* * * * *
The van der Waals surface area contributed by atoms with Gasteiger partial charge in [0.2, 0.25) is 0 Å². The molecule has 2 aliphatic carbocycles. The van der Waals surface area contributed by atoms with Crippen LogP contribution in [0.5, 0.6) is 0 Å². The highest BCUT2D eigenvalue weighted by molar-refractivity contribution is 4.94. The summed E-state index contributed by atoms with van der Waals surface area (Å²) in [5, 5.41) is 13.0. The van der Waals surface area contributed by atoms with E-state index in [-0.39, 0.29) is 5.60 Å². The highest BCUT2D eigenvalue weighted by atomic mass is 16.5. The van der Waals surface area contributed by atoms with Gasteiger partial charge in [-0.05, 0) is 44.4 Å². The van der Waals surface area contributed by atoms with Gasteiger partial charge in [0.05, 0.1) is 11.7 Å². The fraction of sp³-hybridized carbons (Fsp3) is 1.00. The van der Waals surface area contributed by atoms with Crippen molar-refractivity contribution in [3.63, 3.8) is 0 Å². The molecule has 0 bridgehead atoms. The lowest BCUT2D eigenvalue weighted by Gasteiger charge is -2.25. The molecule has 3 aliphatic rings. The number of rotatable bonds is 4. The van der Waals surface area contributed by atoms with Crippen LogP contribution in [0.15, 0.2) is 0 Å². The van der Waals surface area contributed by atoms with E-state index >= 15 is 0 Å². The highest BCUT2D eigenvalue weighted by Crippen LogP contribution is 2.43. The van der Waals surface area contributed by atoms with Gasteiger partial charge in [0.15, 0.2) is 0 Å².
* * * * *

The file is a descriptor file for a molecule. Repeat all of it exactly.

The van der Waals surface area contributed by atoms with Gasteiger partial charge in [0.2, 0.25) is 0 Å². The molecule has 2 aliphatic carbocycles. The van der Waals surface area contributed by atoms with Crippen LogP contribution in [0.5, 0.6) is 0 Å². The highest BCUT2D eigenvalue weighted by molar-refractivity contribution is 4.94. The summed E-state index contributed by atoms with van der Waals surface area (Å²) in [5, 5.41) is 13.0. The van der Waals surface area contributed by atoms with E-state index in [-0.39, 0.29) is 5.60 Å². The highest BCUT2D eigenvalue weighted by atomic mass is 16.5. The van der Waals surface area contributed by atoms with Gasteiger partial charge in [-0.05, 0) is 44.4 Å². The van der Waals surface area contributed by atoms with Gasteiger partial charge in [0.05, 0.1) is 11.7 Å². The fraction of sp³-hybridized carbons (Fsp3) is 1.00. The van der Waals surface area contributed by atoms with Crippen molar-refractivity contribution in [3.63, 3.8) is 0 Å². The molecule has 0 bridgehead atoms. The lowest BCUT2D eigenvalue weighted by Gasteiger charge is -2.25. The molecule has 3 aliphatic rings. The number of rotatable bonds is 4. The van der Waals surface area contributed by atoms with Crippen LogP contribution in [0.15, 0.2) is 0 Å². The van der Waals surface area contributed by atoms with E-state index >= 15 is 0 Å². The highest BCUT2D eigenvalue weighted by Crippen LogP contribution is 2.43. The van der Waals surface area contributed by atoms with Gasteiger partial charge in [0.15, 0.2) is 0 Å².